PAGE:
• Taking note of the statement entitled “A call for mutual respect” by the High Representative of the United Nations Alliance of Civilizations, 
  • Recalling all the heinous and cowardly terrorist attacks and acts of violence, incitement to violence, and discrimination against people of all religions or beliefs, including Muslims, in various parts of the world, and expressing deep condolences to the families of the victims and appreciation for the sympathetic response of several Governments, communities and civil society organizations, … ]UN General Assembly[ …decides to proclaim 15 March the International Day to Combat Islamophobia

The quoted paragraphs are part of resolution 76/254 adopted by the General Assembly on 15 March 2022, serving as the approving document for this day. 

What is Islamophobia?

Islamophobia is a fear, prejudice, and hatred of Muslims that leads to provocation, hostility, and intolerance by means of threatening, harassment, abuse, incitement, and intimidation of Muslims and non-Muslims, both in the online and offline world. Motivated by institutional, ideological, political, and religious hostility that transcends into structural and cultural racism, it targets the symbols and markers of being a Muslim.

This definition emphasizes the link between institutional levels of Islamophobia and manifestations of such attitudes, triggered by the visibility of the victim’s perceived Muslim identity. This approach also interprets Islamophobia as a form of racism, whereby Islamic religion, tradition, and culture are seen as a ‘threat’ to Western values.

A rising tide of anti-Muslim hate

UN Secretary-General António Guterres has repeatedly condemned the continuing acts of anti-Muslim hatred and bigotry around the world, warning on several occasions that this worrying trend targets not only Muslims but also Jews, minority Christian communities, and others.

In his message for the International Day to Combat Islamophobia, Guterres warns that Muslims face institutional discrimination, barriers, and violations of their human rights and dignity. “Divisive rhetoric and misrepresentation are stigmatizing communities. Online hate speech is fueling real-life violence”, he added.

Hate speech and violence online and offline!

The UN Human Rights Chief also voiced his alarm over the rise in global hatred, including anti-Semitism and Islamophobia, since the beginning of the Israeli military operation in Gaza (7 October) in response to the attack on Israel by Palestinian armed groups.

Volker Türk strongly condemned the sharp rise in cases of hate speech, violence, and discrimination, both online and offline. He emphasized that states must ensure a safe and enabling space for participation and debate, consistent with the International Covenant on Civil and Political Rights (ICCPR).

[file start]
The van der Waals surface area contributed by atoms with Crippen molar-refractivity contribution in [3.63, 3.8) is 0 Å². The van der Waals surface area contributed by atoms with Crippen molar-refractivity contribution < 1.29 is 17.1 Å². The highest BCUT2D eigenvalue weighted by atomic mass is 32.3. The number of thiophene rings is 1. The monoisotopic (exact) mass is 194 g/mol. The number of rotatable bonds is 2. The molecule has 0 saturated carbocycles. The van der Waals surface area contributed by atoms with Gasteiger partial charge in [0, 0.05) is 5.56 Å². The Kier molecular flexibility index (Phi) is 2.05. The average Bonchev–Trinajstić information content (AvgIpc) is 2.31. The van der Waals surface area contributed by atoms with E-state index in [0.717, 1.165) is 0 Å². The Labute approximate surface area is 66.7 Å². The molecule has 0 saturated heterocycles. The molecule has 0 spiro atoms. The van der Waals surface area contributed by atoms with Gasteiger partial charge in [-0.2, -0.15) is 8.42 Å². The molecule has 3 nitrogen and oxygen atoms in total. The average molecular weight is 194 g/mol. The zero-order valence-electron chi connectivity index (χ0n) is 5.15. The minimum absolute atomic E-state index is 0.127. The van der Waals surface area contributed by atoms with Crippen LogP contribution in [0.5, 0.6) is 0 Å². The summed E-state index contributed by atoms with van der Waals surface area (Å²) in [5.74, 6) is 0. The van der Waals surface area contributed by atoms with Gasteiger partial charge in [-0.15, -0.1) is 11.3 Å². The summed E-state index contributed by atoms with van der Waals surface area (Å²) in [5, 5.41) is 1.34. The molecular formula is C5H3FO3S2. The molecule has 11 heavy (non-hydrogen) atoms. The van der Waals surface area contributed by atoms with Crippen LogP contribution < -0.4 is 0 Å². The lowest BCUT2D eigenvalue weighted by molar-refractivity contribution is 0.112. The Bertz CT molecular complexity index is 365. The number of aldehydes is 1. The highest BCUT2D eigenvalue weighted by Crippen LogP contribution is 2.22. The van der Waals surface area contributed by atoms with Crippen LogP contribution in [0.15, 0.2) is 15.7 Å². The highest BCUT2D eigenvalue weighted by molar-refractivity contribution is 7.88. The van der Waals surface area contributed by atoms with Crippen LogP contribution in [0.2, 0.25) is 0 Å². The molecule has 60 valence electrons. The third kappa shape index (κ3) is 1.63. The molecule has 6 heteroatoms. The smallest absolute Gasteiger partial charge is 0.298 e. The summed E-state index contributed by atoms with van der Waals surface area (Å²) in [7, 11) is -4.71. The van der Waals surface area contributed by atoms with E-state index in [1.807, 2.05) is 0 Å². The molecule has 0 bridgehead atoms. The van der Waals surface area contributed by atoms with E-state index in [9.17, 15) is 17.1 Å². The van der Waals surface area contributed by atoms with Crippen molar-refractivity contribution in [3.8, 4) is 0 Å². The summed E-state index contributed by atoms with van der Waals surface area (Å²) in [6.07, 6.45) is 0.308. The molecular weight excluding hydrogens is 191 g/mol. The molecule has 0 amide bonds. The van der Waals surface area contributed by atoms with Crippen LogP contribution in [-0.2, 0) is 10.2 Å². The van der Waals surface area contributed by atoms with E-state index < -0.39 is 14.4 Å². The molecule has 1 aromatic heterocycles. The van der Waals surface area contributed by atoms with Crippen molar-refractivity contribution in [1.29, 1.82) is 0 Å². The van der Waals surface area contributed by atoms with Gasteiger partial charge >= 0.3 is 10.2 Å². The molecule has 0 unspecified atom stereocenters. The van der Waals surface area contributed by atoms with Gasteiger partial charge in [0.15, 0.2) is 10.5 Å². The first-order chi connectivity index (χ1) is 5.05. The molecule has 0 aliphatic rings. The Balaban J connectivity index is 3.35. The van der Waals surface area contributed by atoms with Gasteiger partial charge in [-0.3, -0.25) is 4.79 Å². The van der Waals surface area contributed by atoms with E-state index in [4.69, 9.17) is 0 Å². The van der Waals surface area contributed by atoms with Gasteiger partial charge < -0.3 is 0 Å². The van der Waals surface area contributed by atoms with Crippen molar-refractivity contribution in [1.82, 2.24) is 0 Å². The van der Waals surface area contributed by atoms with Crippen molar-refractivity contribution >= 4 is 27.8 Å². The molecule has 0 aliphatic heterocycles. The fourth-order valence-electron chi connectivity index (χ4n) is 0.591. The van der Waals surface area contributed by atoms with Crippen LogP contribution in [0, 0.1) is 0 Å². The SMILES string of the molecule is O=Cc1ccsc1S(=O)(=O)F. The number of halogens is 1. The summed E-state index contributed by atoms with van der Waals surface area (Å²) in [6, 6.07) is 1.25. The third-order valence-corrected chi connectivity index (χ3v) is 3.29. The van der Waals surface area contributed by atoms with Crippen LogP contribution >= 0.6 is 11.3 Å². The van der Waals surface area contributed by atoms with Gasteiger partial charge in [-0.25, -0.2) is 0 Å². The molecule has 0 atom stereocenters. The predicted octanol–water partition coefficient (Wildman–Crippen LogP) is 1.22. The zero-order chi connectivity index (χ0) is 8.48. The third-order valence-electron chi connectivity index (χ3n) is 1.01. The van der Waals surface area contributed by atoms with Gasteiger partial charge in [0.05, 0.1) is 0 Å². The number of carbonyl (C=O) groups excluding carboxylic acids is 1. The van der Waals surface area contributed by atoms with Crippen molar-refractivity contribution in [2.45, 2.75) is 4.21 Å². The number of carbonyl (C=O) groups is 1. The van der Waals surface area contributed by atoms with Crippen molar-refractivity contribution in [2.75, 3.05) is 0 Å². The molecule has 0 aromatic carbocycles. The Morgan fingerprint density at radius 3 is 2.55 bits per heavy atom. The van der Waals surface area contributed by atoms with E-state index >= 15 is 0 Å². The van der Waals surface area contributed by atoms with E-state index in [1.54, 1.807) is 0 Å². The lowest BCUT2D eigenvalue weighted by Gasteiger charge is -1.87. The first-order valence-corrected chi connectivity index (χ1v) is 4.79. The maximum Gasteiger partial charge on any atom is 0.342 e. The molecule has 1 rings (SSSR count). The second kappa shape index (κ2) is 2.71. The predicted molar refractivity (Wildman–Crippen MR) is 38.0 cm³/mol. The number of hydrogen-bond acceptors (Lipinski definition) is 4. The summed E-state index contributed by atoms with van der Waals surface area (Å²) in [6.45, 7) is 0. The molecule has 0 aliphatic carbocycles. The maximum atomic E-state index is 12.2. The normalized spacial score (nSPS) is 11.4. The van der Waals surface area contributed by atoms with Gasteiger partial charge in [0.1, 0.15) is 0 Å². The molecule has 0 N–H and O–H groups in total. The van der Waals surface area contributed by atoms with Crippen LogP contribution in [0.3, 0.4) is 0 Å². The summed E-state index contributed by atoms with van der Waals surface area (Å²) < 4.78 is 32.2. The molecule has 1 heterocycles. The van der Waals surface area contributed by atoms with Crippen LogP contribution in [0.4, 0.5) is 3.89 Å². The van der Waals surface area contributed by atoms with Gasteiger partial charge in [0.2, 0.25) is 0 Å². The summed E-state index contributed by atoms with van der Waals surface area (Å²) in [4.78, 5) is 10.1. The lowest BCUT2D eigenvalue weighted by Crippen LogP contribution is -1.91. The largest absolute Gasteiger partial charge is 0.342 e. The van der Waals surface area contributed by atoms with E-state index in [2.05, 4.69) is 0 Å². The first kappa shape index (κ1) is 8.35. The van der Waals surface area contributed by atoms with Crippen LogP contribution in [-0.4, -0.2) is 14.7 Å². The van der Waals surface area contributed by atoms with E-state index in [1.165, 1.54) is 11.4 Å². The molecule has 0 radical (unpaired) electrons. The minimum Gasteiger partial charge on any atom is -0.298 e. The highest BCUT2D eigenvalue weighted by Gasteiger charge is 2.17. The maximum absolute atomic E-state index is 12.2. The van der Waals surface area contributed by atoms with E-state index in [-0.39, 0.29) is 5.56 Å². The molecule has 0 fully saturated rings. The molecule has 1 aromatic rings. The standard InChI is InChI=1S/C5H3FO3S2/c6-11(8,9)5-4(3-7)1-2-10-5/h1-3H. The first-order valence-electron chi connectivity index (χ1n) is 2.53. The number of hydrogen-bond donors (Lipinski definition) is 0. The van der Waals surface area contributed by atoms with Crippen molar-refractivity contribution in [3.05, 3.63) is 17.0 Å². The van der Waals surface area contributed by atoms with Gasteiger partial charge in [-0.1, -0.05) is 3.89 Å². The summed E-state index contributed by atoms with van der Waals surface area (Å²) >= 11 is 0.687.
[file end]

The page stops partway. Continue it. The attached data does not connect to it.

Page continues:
Lack of policies to promote diversity

States have a responsibility to address any hatred based on religion or belief in a manner that complies with human rights, recalls the UN Special Rapporteur on freedom of religion or belief, Nazila Ghane, in her last report on Hatred on the basis of religion or belief.

The expert stresses that advocacy of religious hatred that leads to discrimination, hostility or violence should be prohibited by law. While international norms and standards provide a framework to combat incitement to discrimination and violence, laws are not enough, and States should also adopt policies and programs that promote diversity and freedom of expression, especially in multicultural and interconnected societies, proposed Ghane.

Another report by the former UN Special Rapporteur on freedom of religion or beliefAhmed Shaheed, found that suspicion, discrimination, and outright hatred towards Muslims had risen to ‘epidemic proportions’ following the terrorist attacks of 11 September 2001 and other horrific acts of terrorism purportedly carried out in the name of Islam.

Combating Islamophobia

Many Governments have taken steps to combat Islamophobia by establishing anti-hate-crime legislation and measures to prevent and prosecute hate crimes, and by conducting public awareness campaigns about Muslims and Islam designed to dispel negative myths and misconceptions.

The NU General Assembly adopted a resolution sponsored by 60 Member-States of the Organization of Islamic Cooperation (OIC), which designated 15 March as the International Day to Combat Islamophobia. The document stresses that terrorism and violent extremism cannot and should not be associated with any religion, nationality, civilization, or ethnic group. It calls for a global dialogue on promoting a culture of tolerance and peace, based on respect for human rights and the diversity of religions and beliefs.

Guidelines for Educators on Countering Intolerance and Discrimination against Muslims

The 68-page handbook is available here. These guidelines were jointly developed by the OSCE Office for Democratic Institutions and Human Rights (ODIHR), the Council of Europe, and UNESCO.

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